Symptoms of sickle cell disease include but are not limited to: abdomen and chest pain, fatigue, breathlessness, delayed growth, jaundice, susceptibility to infections, leg ulcers, swollen extremities, stroke and fever. In addition, symptoms may also include pneumonia, gallstones, swelling of hands and feet, problems during pregnancy, painful erections in men, organ damage, kidney failure and other serious ailments.
Sickle Cell Trait is not Sickle Cell Disease. Sickle Cell Trait (SCT) occurs when one person inherits one sickle cell gene and one normal gene. People with SCT usually do not have any of the symptoms of sickle cell disease (SCD), but they can pass the trait on to their children, that is why education is vital. Knowing if you have SCT can be the difference of giving birth to a child with the disease or not. By knowing your status you can break the sickle cycle. To get tested contact us at 1-844-994-HOPE
There is no universal cure for Sickle Cell Disease.
Aggressive medical treatment is necessary. The focus of medical treatment is on prevention of infection, the decrease of symptoms and research. The most commonly used treatment is oxygen, fluids (oral and intravenous), antibiotics, and pain medication. A drug called hydroxyurea, which raises fetal hemoglobin levels, it also reduces painful crises, acute chest syndrome and the need for frequent blood transfusions. However, none of these methods is a cure. In some cases, bone marrow transplant and cord blood transplantation are recommended.
New research, new medications, medical treatments, clinical trials and other research is slowly becoming more available for sickle cell disease patients. For several decades, only hydroxyurea was approved for sickle cell disease. Now Endari, is FDA approved and many others are coming down the pipeline. As certified hemoglobinopathy educators and as an agency member for the SCDAA, we directly aid in research for a potential cure. Please contact our agency and subscribe to our newsletter to learn more about upcoming research and developments regarding sickle cell disease and sickle cell trait.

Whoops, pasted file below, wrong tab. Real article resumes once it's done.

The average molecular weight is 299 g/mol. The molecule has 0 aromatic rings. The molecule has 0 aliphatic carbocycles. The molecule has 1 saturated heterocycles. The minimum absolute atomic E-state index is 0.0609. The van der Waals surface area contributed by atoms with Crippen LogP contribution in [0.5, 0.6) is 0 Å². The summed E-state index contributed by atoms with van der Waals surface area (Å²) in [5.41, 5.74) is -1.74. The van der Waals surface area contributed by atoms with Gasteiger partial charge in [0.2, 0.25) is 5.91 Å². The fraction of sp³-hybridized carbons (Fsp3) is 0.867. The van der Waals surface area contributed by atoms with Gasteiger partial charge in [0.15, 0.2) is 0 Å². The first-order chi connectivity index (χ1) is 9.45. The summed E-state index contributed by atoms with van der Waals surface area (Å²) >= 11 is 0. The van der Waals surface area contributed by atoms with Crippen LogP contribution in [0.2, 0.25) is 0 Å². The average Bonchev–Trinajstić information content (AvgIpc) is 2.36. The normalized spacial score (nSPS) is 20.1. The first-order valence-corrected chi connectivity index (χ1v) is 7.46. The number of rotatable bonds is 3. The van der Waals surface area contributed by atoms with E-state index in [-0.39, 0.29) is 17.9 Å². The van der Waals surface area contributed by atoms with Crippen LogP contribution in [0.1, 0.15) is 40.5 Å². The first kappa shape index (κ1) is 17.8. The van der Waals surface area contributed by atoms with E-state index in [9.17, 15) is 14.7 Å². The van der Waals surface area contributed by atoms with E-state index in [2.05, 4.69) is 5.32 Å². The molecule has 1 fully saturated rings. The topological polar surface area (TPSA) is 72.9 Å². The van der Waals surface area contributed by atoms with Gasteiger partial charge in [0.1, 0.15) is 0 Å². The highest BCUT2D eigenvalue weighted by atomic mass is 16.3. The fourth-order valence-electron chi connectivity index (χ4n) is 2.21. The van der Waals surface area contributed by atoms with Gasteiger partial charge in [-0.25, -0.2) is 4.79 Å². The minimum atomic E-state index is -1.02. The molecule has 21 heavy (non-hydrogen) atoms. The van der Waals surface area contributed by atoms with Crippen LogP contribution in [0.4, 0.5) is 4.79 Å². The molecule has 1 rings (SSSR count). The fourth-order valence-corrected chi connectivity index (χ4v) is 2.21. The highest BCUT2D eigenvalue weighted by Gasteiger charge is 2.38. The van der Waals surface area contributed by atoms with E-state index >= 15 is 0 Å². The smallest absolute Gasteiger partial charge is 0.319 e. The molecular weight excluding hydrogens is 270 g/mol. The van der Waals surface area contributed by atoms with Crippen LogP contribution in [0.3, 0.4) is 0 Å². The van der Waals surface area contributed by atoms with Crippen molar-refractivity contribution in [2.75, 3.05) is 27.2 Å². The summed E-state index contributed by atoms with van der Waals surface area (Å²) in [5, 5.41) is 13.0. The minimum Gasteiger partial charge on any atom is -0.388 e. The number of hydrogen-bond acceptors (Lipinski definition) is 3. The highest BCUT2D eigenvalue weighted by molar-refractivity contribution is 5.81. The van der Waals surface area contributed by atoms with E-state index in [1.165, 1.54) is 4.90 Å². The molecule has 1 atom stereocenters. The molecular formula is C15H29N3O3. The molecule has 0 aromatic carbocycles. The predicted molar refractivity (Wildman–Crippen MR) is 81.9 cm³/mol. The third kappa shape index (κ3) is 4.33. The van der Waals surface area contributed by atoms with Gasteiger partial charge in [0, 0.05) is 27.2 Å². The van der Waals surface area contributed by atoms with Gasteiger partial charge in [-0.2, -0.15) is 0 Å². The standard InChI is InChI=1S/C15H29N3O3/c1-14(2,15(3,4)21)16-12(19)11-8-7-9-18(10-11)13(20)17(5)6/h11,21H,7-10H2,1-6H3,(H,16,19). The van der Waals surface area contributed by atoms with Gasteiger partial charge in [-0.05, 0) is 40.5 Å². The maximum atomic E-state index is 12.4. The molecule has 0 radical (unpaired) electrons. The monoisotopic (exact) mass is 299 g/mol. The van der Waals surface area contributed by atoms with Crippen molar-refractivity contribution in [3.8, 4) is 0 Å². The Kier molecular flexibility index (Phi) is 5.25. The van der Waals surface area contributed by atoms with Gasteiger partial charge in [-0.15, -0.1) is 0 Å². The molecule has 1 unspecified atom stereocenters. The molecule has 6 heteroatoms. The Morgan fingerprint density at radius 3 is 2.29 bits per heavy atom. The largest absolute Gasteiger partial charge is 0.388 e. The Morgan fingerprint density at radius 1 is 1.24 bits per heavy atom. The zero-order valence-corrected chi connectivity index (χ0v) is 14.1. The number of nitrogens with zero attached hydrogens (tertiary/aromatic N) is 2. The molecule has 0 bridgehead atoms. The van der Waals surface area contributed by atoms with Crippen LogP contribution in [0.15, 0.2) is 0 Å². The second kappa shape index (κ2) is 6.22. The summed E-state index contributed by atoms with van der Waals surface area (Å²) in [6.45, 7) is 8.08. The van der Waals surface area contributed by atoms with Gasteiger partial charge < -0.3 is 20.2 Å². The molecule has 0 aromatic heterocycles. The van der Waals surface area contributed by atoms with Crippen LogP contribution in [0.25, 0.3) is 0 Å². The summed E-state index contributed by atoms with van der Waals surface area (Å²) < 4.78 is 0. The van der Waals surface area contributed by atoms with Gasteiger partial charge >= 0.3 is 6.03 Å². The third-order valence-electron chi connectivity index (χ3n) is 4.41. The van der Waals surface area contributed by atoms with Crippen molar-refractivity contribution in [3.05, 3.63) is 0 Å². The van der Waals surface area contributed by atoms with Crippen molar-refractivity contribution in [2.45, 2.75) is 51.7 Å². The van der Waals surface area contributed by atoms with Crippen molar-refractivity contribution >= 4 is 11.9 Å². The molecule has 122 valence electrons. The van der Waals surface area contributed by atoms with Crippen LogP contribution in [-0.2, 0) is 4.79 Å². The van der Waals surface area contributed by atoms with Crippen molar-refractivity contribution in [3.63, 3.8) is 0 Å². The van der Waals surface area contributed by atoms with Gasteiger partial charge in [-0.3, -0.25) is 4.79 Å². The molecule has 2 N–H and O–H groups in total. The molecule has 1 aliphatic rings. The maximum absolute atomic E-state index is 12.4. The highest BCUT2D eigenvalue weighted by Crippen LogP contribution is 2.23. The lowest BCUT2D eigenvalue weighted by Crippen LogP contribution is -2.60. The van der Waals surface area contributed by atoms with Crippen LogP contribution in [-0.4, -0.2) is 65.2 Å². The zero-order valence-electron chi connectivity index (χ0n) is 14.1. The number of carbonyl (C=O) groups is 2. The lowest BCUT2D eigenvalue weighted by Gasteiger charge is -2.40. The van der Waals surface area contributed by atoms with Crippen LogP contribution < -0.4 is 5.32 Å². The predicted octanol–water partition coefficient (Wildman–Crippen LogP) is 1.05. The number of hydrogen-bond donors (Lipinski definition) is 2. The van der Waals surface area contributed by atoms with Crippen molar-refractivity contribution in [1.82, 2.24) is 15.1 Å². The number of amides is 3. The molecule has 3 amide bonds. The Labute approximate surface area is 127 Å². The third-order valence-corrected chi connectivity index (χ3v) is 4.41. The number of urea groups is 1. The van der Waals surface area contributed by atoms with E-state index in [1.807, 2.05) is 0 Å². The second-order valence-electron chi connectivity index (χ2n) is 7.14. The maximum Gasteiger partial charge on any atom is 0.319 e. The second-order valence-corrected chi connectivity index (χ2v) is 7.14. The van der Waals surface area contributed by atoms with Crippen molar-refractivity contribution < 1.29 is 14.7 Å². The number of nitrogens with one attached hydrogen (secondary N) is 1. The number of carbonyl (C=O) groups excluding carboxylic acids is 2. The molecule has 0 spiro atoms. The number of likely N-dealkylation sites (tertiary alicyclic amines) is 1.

If you would like to learn about upcoming and current clinical trials for sickle cell disease click here. For upcoming trials for sickle cell trait click here.
Sickle cell disease is an inherited life-threatening blood disorder that affects the red blood cells. These sickled cells carry less oxygen to parts of the body and when these misshaped cells are clumped together causes pain crisis. It affects African Americans, Hispanics, Greeks, Italians, East Indians, Saudi Arabians, Asians, Syrians, Turks, Cypriots, Sicilians, Caucasians, and others. Sickle cell disease is quietly devastating. Its symptoms can occur in any part of the body. Persons with the disease extremely vulnerable to infections. They may also suffer from jaundice deterioration of joints, kidney infections, recurrent severe pain episodes, strokes, blindness and a shortened life expectancy. Sickle cell disease can lead to other ailments. These include strokes, kidney and liver problems. There is no cure.
Specifically, Sickle cell disease is characterized by defective hemoglobin (a protein in red blood cells that carries oxygen to the tissues of the body).
Sickle cell disease inhibits the ability of hemogloblin in red blood cells to carry oxygen. Cells containing normal hemoglobin are smooth, disk-shaped, and flexible, like doughnuts without holes, so they can move through the vessels in our bodies easily. Cells containing sickle cell hemoglobin are stiff and sticky and form into the shape of a sickle or crescent, like the letter C, when they lose their oxygen. These sickle cells tend to cluster together, and cannot easily move through the blood vessels. The cluster causes a blockage in small arteries or capillaries and stops the movement of healthy, normal oxygen-carrying blood. This blockage is what causes the painful and damaging complications of sickle cell disease.
Sickle cells only live for about 10 to 20 days, while normal red blood cells can live up to 120 days. Also, sickle cells risk being destroyed by the spleen because of their shape and stiffness. The spleen is an organ that helps filter the blood of infections. Sickled cells get stuck in this filter and die. Due to the decreased number of healthy red blood cells circulating in the body, a person with sickle cell disease is chronically anemic. The spleen also suffers damage from the sickled cells blocking healthy oxygen carrying cells and typically infarcts in the first few years of life. Without a normal functioning spleen, these individuals are more at risk for infections. Infants and young children are at risk for life-threatening infections.
Below is a list of programs and important resources that can help you.